``What do you do?' I asked the attractive young woman at the party. The woman took another sip of her vodka and said, ``I'm a judge.'
I do not expect attractive young women I meet at parties to be judges. I think of judges as aloof and wise ... as listeners, not talkers. I don't think of judges as having a good time.The judge talked easily about several things. We agreed and disagreed, the way you do at a party.
She mentioned her ex-husband. I know that about half the people who get married today also get divorced, but when I think of a judge, I'm looking for someone who doesn't make important mistakes.
What if she's a bad judge of character? I thought to myself. If she made the same mistake with a defendant that she made choosing a husband, she might send someone innocent to prison or let someone guilty go free because she misjudged his character. This was an unfair thought and I didn't let her know I was having it.
I liked the woman and I'll bet she's a good judge. I'm pleased she's willing to do a job that I wouldn't take for any amount of money. She must have confidence in her opinions that I sound as if I have but do not have.
The judge said, in a manner that suggested she didn't really have much power, that her lower court could sentence criminals to a maximum of only four years in prison. Only? Can you imagine sentencing someone to spend four years in a confined space behind bars? I have the same lock-'em-up-and-throw-the-keys-away feelings as anyone else, but if I sentenced someone to prison I wouldn't go to sleep without worrying over the possibility that I'd made a mistake and sentenced an innocent person.
I remember a bit of doggerel by some minor poet whose name escapes me:
``There is so much good in the worst of us
And so much bad in the best of us
That it hardly becomes any of us
To talk about the rest of us.'
The good judges among us are heroes because they surely feel the same way the poet did but they do what they have to do because they feel responsible for maintaining some semblance of our civilization.
The judge who sentenced junk bond dealer Michael Milken to 10 years in prison last week, Kimba M. Wood, deserves some kind of Nobel Prize for justice. She not only handed out a tough sentence to this man who has made life worse for millions of Americans by tampering with the free enterprise system but, in her brilliantly written verdict she also explained, eloquently, why she was sentencing him to 10 years.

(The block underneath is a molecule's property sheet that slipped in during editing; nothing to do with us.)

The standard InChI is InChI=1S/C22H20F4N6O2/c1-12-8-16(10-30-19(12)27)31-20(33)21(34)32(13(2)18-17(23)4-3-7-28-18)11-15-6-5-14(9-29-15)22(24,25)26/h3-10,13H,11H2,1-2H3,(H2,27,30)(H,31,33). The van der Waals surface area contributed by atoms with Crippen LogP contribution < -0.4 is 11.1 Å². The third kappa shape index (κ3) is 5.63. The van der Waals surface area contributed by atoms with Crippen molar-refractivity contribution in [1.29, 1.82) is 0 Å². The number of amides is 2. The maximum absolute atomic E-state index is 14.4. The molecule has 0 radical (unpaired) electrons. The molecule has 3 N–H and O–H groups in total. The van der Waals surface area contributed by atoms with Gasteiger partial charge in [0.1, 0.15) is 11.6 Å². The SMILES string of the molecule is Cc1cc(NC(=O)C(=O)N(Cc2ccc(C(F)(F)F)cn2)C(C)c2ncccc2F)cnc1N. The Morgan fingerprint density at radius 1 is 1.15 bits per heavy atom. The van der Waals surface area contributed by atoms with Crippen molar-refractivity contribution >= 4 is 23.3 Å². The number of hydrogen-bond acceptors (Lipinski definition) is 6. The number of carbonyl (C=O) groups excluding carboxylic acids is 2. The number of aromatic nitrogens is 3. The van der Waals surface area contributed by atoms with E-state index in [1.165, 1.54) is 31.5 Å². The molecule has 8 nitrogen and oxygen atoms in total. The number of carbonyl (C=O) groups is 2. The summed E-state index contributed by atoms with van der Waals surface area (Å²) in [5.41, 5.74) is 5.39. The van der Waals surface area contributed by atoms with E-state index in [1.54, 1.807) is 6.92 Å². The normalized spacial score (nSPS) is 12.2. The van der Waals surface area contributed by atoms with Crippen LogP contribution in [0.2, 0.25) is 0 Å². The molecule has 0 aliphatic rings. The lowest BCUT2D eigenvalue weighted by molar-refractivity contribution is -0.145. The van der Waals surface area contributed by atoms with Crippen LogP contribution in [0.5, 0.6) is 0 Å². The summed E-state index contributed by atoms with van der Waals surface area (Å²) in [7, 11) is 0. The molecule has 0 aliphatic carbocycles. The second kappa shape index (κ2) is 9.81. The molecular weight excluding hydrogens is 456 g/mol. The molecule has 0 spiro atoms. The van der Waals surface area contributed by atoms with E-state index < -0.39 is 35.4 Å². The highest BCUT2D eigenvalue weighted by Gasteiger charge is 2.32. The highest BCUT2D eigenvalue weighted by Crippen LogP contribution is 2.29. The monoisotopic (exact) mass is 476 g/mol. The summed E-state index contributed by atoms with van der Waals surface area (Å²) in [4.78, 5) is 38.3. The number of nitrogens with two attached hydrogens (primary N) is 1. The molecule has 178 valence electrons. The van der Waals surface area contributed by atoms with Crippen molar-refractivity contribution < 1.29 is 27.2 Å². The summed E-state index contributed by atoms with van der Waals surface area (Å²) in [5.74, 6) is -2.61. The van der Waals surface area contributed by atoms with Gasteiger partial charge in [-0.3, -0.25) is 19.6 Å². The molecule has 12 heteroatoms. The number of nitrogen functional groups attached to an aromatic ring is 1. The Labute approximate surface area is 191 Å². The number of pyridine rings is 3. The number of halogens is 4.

``You have attempted to mitigate these crimes by claiming they represented no more than overzealous service to your clients ...
``To the extent that your crimes benefited your clients, that is, of course, no excuse for violating the law.
``It was suggested that ... you could have made much more money by committing more blatant crimes ...
``These arguments fail to take into account the fact that you may have committed only subtle crimes not because you were not disposed to any criminal behavior but because you were willing to commit only crimes that were unlikely to be detected.
``We see often in this court individuals who would be unwilling to rob a bank, but who readily cash Social Security checks that are not theirs when checks come to them in the mail because they are not likely to be caught doing so.
``Your crimes show a pattern of skirting the law, stepping just over to the wrong side of the law in an apparent effort to get some of the benefits from violating the law without running a substantial risk of being caught.'
In a world where evil so often seems to win, Kimba Wood is a judge to be cherished for not letting it happen this time.
I'd like to meet her at a party.